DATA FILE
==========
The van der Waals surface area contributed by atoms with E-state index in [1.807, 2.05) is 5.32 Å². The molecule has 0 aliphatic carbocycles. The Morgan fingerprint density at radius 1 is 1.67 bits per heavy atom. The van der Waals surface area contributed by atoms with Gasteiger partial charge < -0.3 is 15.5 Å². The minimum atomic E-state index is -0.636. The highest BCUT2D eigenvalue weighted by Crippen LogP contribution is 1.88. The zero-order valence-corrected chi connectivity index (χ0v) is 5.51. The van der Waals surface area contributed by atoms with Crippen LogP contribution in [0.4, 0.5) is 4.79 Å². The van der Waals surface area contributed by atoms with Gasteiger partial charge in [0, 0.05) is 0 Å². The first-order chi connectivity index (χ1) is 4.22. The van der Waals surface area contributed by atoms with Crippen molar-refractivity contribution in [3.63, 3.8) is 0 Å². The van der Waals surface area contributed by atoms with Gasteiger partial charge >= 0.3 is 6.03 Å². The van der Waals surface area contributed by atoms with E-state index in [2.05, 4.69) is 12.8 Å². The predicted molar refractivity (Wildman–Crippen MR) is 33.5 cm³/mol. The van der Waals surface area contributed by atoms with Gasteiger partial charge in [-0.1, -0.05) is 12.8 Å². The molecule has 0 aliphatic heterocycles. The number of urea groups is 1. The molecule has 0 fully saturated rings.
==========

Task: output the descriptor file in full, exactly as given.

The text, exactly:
The van der Waals surface area contributed by atoms with E-state index in [1.807, 2.05) is 5.32 Å². The molecule has 0 aliphatic carbocycles. The Morgan fingerprint density at radius 1 is 1.67 bits per heavy atom. The van der Waals surface area contributed by atoms with Gasteiger partial charge < -0.3 is 15.5 Å². The minimum atomic E-state index is -0.636. The highest BCUT2D eigenvalue weighted by Crippen LogP contribution is 1.88. The zero-order valence-corrected chi connectivity index (χ0v) is 5.51. The van der Waals surface area contributed by atoms with Crippen LogP contribution in [0.4, 0.5) is 4.79 Å². The van der Waals surface area contributed by atoms with Gasteiger partial charge in [0, 0.05) is 0 Å². The first-order chi connectivity index (χ1) is 4.22. The van der Waals surface area contributed by atoms with Crippen molar-refractivity contribution in [3.63, 3.8) is 0 Å². The van der Waals surface area contributed by atoms with Gasteiger partial charge >= 0.3 is 6.03 Å². The van der Waals surface area contributed by atoms with E-state index in [2.05, 4.69) is 12.8 Å². The predicted molar refractivity (Wildman–Crippen MR) is 33.5 cm³/mol. The van der Waals surface area contributed by atoms with Gasteiger partial charge in [-0.1, -0.05) is 12.8 Å². The molecule has 0 aliphatic heterocycles. The number of urea groups is 1. The molecule has 0 fully saturated rings.